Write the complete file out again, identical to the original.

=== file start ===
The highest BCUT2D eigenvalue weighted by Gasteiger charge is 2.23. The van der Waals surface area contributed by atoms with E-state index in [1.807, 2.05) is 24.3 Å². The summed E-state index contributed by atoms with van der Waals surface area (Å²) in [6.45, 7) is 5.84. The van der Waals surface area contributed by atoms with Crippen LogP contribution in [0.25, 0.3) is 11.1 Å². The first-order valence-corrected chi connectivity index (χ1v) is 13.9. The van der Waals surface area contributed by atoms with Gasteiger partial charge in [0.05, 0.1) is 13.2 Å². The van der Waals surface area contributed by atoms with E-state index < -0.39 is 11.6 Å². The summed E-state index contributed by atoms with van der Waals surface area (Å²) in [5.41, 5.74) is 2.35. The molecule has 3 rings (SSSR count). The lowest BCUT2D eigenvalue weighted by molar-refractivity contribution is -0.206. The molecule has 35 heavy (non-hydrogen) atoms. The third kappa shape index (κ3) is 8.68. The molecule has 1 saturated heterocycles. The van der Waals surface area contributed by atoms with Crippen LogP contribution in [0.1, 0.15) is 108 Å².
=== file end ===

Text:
The highest BCUT2D eigenvalue weighted by Gasteiger charge is 2.23. The van der Waals surface area contributed by atoms with E-state index in [1.807, 2.05) is 24.3 Å². The summed E-state index contributed by atoms with van der Waals surface area (Å²) in [6.45, 7) is 5.84. The van der Waals surface area contributed by atoms with Crippen LogP contribution in [0.25, 0.3) is 11.1 Å². The first-order valence-corrected chi connectivity index (χ1v) is 13.9. The van der Waals surface area contributed by atoms with Gasteiger partial charge in [0.05, 0.1) is 13.2 Å². The van der Waals surface area contributed by atoms with E-state index < -0.39 is 11.6 Å². The summed E-state index contributed by atoms with van der Waals surface area (Å²) in [5.41, 5.74) is 2.35. The molecule has 3 rings (SSSR count). The lowest BCUT2D eigenvalue weighted by molar-refractivity contribution is -0.206. The molecule has 35 heavy (non-hydrogen) atoms. The third kappa shape index (κ3) is 8.68. The molecule has 1 saturated heterocycles. The van der Waals surface area contributed by atoms with Crippen LogP contribution in [0.1, 0.15) is 108 Å².